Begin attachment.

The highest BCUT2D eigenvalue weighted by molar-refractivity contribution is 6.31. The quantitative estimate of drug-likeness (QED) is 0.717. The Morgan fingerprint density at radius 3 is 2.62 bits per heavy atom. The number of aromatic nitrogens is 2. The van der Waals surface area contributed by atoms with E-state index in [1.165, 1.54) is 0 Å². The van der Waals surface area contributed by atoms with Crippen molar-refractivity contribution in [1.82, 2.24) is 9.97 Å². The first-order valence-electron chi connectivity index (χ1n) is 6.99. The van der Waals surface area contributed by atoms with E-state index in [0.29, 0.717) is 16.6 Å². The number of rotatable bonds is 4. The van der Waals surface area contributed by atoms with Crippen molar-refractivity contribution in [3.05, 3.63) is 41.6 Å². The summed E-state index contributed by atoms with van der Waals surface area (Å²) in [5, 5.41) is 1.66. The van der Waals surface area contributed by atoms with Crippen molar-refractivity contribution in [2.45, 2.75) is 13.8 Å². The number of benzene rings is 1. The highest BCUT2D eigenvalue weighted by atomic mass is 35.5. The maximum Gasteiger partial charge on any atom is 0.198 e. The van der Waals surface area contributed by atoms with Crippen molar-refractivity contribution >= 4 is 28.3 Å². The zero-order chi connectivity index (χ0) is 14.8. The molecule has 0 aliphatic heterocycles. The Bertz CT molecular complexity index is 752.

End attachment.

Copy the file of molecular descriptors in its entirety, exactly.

The highest BCUT2D eigenvalue weighted by molar-refractivity contribution is 6.31. The quantitative estimate of drug-likeness (QED) is 0.717. The Morgan fingerprint density at radius 3 is 2.62 bits per heavy atom. The number of aromatic nitrogens is 2. The van der Waals surface area contributed by atoms with E-state index in [1.165, 1.54) is 0 Å². The van der Waals surface area contributed by atoms with Crippen molar-refractivity contribution in [1.82, 2.24) is 9.97 Å². The first-order valence-electron chi connectivity index (χ1n) is 6.99. The van der Waals surface area contributed by atoms with E-state index in [0.29, 0.717) is 16.6 Å². The number of rotatable bonds is 4. The van der Waals surface area contributed by atoms with Crippen molar-refractivity contribution in [3.05, 3.63) is 41.6 Å². The summed E-state index contributed by atoms with van der Waals surface area (Å²) in [5, 5.41) is 1.66. The van der Waals surface area contributed by atoms with Crippen molar-refractivity contribution in [2.45, 2.75) is 13.8 Å². The number of benzene rings is 1. The highest BCUT2D eigenvalue weighted by atomic mass is 35.5. The maximum Gasteiger partial charge on any atom is 0.198 e. The van der Waals surface area contributed by atoms with Crippen molar-refractivity contribution >= 4 is 28.3 Å². The zero-order chi connectivity index (χ0) is 14.8. The molecule has 0 aliphatic heterocycles. The Bertz CT molecular complexity index is 752.